The Balkan nation of Albania installed Chabad-Lubavitch Rabbi Yoel Kaplan as its first chief rabbi. In a ceremony attended by Israeli Chief Rabbi Shlomo Amar at the new Moshe Rabbeinu Synagogue in the capital city of Tirana, Kaplan, who also serves as director of Chabad-Lubavitch of Thessaloniki in nearby Greece, assumed leadership of Albania’s more than 250 indigenous Jews.

According to Kaplan, who was chosen for the position by the Rabbinical Centre of Europe and Prime Minister Salia Berisha, the ceremony – which coincided with the eight-day holiday of Chanukah – signaled a new chapter in Albania’s post-World War II Jewish history. While Jews have historically lived along its Adriatic shoreline since Roman times, many immigrated to Israel and the United States after the fall of the Iron Curtain. But a small contingent of businessmen and their families remained. Until now, the community has been without a synagogue to call their own.

“In the last few years, many have come back,” noted Kaplan. “Now, more than ever, they’ve needed a synagogue.”

In a meeting with the Rabbinical Centre of Europe in April, Berisha formally requested a chief rabbi on behalf of his Jewish constituents.

“The Jewish community would be welcome to practice its religion and promote its culture in Albania, like every other religion,” he assured.

The Rabbinical Centre, in turn, reached out to Kaplan, who for the past couple of years, has been nurturing connections with local Jews during his frequent visits to the country.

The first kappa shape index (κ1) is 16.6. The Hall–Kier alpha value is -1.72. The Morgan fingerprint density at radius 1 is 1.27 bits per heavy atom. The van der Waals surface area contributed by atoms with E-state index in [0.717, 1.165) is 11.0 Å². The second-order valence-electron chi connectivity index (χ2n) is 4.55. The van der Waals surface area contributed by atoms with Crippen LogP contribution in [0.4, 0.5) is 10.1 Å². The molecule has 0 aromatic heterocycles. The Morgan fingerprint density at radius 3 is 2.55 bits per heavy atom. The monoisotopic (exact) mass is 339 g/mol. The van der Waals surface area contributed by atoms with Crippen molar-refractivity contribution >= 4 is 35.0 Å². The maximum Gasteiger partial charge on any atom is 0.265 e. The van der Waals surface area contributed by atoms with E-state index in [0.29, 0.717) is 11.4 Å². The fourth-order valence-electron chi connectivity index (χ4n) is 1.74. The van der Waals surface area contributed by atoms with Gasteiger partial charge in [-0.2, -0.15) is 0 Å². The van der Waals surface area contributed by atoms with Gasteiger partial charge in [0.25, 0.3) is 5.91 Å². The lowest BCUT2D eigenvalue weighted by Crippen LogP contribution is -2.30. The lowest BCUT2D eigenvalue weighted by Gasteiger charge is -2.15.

Israeli Chief Rabbi Shlomo Amar congratulates Albanian Chief Rabbi Yoel Kaplan.
Israeli Chief Rabbi Shlomo Amar congratulates Albanian Chief Rabbi Yoel Kaplan.

“The Rabbinical Centre of Europe’s mission is to assist any European Jewish communities, whether they are large of small, affiliated or non-affiliated,” Rabbi Aryeh Goldberg, the council’s deputy director, told The Jerusalem Post. “Albanian Jewry has a long and illustrious history and the current community needs a spiritual leader to ensure its vitality and continuity.”

Amar’s presence at the ceremony coincided with a final leg of an official regional tour. He also stopped in Thessaloniki and Athens.

Kaplan emphasized his gratitude to Sokol Paraini, a local leader of the Albanian Jewish community, for supporting the creation of the post. He also credited Rabbi Moshe Kotlarsky, vice-chairman of Merkos L’Inyonei Chinuch, the educational arm of Chabad-Lubavitch, for facilitating the position, and the Rohr Family Foundation, for providing the financial backing of the Tirana synagogue and the chief rabbinate.

Kaplan, who has stepped up his visits to the country, is already planning to open a kosher restaurant.

“We are here for whatever the Jews need,” he said.